Alfred Reed Bishop and Doris William Butler

The picture above is the very tap root of Bishop's Homegrown/Face Of The Earth Seed. My grandparents shortly after moving to Pekin Indiana from Greensburg KY in 1947 where they purchased the farm that is now Bishop's Homegrown. This picture was taken in Pekin in front of the old co-op next to the old railroad depot, neither of which exist today.

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Tuesday, November 4, 2008

Independent plant breeders and their importance in the 21'st century

I was responding to a post about our little blog over at Patrick's blog ( when I realized that my response might make for an interesting blog of my own, so as follows is my copy and paste blog entry (with minor corrections):

I think we are on the verge of some great things in the sphere of agriculture and plant breeding on an independent and self-sustainable level considering the number of breeders showing up recently on our message boards ( It was only a couple of years ago that the majority of all conversations held on gardening web-sites based on organic/eco-logically grown practices were based on only open pollinated/heirloom seeds and their conservation and it seemed like any talk of breeding work using these varieties or commonly available hybrids was heresy condemned by forum arguments and the general shunning of plant breeders, little did people realize that the seed planted by folks like Alan Kapuler, Ken Etlinger, Frank Moreton and Tom Wagner had already began to sprout and take root and suddenly experienced heirloom gardeners were becoming interested in plant genetics and alternatives to the available heirlooms.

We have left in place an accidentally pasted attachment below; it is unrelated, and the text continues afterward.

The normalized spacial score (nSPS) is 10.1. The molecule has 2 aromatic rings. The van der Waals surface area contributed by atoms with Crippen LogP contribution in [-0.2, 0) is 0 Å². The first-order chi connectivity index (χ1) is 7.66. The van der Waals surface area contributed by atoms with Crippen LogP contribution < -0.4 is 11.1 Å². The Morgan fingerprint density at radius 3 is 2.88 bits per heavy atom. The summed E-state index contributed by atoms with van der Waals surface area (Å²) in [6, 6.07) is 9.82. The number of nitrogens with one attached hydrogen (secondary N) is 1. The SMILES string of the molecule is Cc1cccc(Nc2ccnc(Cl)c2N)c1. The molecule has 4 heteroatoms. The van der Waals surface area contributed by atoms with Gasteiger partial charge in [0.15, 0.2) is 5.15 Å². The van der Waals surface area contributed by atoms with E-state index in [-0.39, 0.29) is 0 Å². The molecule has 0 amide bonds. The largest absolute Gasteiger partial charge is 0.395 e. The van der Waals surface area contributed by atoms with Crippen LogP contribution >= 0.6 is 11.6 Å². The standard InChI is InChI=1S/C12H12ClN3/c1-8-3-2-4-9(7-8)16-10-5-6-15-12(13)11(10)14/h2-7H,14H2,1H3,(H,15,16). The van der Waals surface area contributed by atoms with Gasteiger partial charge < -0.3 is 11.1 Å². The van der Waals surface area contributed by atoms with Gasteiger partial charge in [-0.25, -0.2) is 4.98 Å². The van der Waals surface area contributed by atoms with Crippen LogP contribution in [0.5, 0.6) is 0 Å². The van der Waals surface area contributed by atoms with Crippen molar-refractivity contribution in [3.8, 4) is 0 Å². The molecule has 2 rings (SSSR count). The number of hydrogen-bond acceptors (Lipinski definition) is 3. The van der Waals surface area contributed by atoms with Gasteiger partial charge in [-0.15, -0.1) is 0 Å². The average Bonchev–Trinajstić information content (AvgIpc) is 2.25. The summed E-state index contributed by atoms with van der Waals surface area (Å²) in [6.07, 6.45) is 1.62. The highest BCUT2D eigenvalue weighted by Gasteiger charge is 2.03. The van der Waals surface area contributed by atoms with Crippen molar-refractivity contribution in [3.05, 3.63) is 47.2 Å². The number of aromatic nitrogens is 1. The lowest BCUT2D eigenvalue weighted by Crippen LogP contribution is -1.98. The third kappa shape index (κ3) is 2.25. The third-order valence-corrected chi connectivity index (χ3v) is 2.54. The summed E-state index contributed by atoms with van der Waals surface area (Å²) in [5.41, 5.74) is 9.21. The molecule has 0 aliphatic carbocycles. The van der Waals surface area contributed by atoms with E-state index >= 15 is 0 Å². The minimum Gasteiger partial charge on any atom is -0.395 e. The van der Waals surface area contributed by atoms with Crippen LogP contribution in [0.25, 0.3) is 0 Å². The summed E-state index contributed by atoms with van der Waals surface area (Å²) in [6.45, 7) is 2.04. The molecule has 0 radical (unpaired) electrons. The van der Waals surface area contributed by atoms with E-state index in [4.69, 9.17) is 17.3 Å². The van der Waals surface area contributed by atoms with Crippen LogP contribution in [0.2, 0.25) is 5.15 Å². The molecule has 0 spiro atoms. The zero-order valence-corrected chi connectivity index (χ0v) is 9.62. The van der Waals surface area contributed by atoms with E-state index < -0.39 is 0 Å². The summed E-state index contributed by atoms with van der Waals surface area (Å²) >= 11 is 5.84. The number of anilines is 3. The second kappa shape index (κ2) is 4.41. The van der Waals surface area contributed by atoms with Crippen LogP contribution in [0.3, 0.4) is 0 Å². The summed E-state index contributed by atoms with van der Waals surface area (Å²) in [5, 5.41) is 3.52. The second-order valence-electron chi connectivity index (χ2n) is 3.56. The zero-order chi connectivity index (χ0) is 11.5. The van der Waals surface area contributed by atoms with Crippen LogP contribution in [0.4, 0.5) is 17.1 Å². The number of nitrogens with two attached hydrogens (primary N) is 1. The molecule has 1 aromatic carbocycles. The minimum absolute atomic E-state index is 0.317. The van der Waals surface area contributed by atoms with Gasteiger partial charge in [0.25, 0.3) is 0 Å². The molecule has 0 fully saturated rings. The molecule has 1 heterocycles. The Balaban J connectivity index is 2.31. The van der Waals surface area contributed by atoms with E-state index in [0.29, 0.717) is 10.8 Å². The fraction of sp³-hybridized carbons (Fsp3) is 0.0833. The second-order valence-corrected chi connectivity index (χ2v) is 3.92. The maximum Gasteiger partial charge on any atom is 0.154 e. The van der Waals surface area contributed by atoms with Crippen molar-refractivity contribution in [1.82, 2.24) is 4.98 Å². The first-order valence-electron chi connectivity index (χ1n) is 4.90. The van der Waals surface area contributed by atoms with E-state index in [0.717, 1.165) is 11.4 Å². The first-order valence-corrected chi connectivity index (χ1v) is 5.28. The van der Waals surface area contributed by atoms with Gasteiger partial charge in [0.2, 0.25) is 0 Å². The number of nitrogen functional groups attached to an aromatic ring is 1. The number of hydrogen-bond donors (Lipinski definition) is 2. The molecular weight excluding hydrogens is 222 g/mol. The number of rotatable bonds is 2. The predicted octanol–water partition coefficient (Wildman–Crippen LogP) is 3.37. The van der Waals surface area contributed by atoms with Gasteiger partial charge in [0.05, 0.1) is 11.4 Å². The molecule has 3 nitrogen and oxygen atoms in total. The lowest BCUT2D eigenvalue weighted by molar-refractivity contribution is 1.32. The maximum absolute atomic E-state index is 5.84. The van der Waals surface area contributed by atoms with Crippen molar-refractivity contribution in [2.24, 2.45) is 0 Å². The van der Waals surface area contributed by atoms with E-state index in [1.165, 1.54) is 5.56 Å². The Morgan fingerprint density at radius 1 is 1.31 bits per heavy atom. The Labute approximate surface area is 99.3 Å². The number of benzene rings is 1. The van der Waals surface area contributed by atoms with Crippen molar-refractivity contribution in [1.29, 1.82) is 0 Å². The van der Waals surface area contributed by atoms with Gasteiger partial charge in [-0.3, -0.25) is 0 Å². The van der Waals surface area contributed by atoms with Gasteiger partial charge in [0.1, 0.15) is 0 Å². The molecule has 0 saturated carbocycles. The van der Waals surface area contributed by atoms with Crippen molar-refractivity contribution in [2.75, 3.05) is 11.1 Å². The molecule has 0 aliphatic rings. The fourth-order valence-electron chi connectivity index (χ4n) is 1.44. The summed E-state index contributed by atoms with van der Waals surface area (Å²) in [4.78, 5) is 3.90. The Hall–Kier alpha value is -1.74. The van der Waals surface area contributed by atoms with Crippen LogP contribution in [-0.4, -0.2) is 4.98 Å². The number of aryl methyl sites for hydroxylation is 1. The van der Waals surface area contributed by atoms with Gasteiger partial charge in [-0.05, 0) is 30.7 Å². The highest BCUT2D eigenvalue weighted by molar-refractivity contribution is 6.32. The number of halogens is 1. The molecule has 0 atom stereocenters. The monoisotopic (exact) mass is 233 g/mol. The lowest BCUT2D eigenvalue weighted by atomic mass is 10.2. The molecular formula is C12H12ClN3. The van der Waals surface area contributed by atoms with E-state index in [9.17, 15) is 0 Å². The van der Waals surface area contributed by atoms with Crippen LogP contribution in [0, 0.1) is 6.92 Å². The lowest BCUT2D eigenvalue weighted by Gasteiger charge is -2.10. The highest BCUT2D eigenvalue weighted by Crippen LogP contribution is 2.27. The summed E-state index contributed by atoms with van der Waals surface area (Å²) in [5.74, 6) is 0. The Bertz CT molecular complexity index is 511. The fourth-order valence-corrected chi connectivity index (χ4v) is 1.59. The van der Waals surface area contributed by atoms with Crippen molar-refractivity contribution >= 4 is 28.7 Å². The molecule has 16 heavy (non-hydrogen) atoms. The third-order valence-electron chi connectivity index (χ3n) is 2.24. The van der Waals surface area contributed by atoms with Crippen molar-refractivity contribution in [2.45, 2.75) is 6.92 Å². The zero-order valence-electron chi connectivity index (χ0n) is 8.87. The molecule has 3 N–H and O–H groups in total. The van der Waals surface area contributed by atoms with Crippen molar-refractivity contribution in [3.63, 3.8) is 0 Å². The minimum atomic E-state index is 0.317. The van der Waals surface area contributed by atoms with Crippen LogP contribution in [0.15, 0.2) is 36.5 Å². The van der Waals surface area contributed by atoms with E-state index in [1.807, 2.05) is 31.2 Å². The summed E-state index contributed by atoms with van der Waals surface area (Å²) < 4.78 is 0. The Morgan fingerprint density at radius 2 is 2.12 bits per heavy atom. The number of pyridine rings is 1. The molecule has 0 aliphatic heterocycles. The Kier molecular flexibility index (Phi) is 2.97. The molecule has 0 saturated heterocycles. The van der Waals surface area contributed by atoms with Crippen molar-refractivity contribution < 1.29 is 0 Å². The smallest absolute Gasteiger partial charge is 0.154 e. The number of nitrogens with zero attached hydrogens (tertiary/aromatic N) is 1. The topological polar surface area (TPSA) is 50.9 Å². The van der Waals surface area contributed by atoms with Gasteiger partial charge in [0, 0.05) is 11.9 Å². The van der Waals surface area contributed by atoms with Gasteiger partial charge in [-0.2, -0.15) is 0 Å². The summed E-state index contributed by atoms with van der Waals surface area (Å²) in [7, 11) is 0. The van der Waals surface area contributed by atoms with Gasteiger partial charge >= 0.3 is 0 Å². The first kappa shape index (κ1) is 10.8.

Looking back I suppose it was only a matter of time as the general problem within the heirloom seed movement was that there was a growing contingency of what I call “seed snobs”, that is to say completists whom thought they could grow any heirloom seed anywhere and it would be better than anything on the market, OP or not, that was considered new and possibly trendy.

The problem with that line of thinking is as we all know Heirlooms are adapted to specific climatic and micro-climatic conditions and have been adapted to those conditions for generations, this is something that can not be changed with only a year or two of work regardless of experience, this of course led to any number of disasters with both experienced gardeners trying heirlooms for the first time and new gardeners giving them a go in their earliest attempts at food production and this is not to mentioned the experienced heirloom gardener who thinks he can pull of that miracle of growing a crop from the high dessert in the humid Ohio Valley (lesson learned), something that just can’t be done with much measured success from my experiences.